The average person spends £570 a year on skincare

The average person spends £570 a year on skincare

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66% Of British men wear make-up, a study shows. The Average person spends £570 a year on skincare. Men are significantly more likely to have started using skincare products after their mothers recommended it and are almost twice as likely to use certain products because their mums told them to.

To celebrate the launch of its latest skincare innovation, the Crème Prodigieuse Boost range, leading natural skincare brand NUXE Paris commissioned research on the ins and outs of British skincare, with 78% of respondents think it’s important to follow a skincare regime. The results show that men are more polarized in their views than women with 42% compared to 39%.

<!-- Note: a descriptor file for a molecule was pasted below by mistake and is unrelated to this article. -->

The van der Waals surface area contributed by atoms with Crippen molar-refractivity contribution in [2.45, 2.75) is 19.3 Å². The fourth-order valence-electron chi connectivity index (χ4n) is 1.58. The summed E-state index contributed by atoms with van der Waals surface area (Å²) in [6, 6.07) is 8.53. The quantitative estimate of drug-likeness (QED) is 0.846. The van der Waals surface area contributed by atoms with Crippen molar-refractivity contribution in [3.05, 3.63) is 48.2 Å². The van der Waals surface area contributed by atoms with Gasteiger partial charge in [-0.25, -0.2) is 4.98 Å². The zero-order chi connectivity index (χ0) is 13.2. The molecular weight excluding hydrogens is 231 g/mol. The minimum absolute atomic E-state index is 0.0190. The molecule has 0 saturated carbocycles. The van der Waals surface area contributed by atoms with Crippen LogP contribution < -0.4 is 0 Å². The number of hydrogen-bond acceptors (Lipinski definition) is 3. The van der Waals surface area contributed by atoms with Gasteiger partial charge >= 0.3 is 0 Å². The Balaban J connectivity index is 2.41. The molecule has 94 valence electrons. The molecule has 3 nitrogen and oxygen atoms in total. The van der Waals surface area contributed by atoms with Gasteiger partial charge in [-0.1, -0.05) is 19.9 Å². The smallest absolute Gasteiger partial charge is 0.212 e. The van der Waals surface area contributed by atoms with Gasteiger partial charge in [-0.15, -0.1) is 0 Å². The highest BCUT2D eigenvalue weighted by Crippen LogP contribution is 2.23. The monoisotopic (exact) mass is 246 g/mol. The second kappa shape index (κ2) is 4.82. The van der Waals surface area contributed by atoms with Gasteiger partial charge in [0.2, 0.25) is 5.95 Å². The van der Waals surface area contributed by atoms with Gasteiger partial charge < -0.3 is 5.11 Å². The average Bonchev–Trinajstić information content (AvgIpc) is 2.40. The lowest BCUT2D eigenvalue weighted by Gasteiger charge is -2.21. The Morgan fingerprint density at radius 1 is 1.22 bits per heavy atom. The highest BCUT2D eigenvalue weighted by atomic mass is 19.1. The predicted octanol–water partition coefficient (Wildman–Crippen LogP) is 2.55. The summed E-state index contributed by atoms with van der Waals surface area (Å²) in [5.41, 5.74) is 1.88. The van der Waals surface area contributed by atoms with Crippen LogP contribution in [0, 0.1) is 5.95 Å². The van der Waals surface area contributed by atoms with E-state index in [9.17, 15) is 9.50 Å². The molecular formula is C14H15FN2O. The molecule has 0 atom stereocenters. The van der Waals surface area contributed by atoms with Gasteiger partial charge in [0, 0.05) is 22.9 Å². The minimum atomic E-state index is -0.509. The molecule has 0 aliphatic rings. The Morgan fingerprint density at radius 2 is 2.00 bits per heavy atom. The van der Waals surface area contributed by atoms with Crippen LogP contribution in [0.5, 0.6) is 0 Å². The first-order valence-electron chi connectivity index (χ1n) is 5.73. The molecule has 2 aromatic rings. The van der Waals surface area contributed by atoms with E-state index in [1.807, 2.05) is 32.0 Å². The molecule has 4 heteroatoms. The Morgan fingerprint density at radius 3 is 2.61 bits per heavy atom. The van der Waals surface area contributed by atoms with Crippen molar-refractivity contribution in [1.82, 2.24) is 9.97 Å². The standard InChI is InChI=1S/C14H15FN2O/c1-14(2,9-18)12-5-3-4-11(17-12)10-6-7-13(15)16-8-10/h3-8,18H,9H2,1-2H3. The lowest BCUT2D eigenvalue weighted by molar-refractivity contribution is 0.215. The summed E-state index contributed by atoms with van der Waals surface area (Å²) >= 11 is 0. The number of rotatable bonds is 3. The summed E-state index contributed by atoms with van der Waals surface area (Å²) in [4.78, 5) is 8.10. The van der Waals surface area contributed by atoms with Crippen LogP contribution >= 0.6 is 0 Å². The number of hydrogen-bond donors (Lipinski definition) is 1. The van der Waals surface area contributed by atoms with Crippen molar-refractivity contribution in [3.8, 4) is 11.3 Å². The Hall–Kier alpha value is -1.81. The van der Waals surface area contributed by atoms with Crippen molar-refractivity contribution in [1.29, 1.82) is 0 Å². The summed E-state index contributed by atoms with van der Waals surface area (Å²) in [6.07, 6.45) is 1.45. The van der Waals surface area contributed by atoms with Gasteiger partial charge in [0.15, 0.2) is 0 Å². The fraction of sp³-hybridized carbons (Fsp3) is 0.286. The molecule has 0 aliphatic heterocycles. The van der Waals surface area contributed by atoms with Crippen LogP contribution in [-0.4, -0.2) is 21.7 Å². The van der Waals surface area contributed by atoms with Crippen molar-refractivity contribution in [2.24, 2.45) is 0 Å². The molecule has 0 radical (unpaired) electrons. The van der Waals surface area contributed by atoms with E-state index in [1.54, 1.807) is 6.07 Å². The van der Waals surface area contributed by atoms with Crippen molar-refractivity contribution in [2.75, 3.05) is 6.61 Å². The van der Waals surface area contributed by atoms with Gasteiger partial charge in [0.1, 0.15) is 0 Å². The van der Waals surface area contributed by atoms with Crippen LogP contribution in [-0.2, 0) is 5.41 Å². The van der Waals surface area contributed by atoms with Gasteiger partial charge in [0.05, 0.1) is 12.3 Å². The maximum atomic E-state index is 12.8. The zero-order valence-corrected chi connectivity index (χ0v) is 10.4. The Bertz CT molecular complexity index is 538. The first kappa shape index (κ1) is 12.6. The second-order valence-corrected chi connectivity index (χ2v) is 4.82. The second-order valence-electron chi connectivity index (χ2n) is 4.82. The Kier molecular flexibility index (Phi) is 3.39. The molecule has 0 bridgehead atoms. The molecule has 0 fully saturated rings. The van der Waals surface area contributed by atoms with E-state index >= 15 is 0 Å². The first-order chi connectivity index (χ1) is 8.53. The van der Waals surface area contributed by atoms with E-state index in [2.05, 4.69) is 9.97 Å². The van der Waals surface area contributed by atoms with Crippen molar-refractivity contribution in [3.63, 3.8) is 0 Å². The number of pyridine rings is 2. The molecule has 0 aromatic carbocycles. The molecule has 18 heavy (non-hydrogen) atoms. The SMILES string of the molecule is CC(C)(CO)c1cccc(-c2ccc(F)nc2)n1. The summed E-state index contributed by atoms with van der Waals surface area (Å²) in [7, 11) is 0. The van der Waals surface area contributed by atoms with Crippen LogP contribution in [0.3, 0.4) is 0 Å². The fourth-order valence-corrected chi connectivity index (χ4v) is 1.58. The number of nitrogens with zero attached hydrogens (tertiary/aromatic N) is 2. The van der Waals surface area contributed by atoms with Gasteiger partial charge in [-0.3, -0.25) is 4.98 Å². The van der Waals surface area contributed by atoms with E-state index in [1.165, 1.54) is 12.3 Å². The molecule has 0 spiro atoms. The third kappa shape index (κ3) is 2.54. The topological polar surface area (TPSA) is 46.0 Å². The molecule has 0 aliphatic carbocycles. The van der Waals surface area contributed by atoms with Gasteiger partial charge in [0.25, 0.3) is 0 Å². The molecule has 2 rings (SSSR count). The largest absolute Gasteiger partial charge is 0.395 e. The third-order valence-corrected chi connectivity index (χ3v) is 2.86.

TV Presenter and DJ Vogue Williams, who is married to TV Personality and Masterchef finalist Spencer Matthews, said: “Spencer is always stealing my skincare stuff. Drives me mad. And he always manages to use up all the best stuff. He won’t wear any make-up himself even when he’s on TV, but I think most men would benefit from using bit of concealer!”

One of the biggest concerns about skin from the respondents is ageing and wrinkles (39%), followed by dryness (38%). Females were more concerned with ageing (47%) compared to only 16% of men. Despite being concerned with ageing, on average women don’t believe you should start using anti-aging products until they’re 30-something.

Ingrid Pernet, Scientific Communication Director at NUXE, comments, “Even if you don’t see any recognisable ‘signs’ of ageing on your skin in your 20s or 30s, everyday skin stresses, such as general fatigue, pollution and UV rays all increase free radicals, leading to a breakdown of collagen and gradually inducing wrinkles overtime. That’s why it is so important to start using a dedicated anti-aging range as soon as possible – at the age of 25 as an absolute maximum. You really need a routine that is rich in anti-oxidant, active ingredients to protect your skin from accelerated ageing.”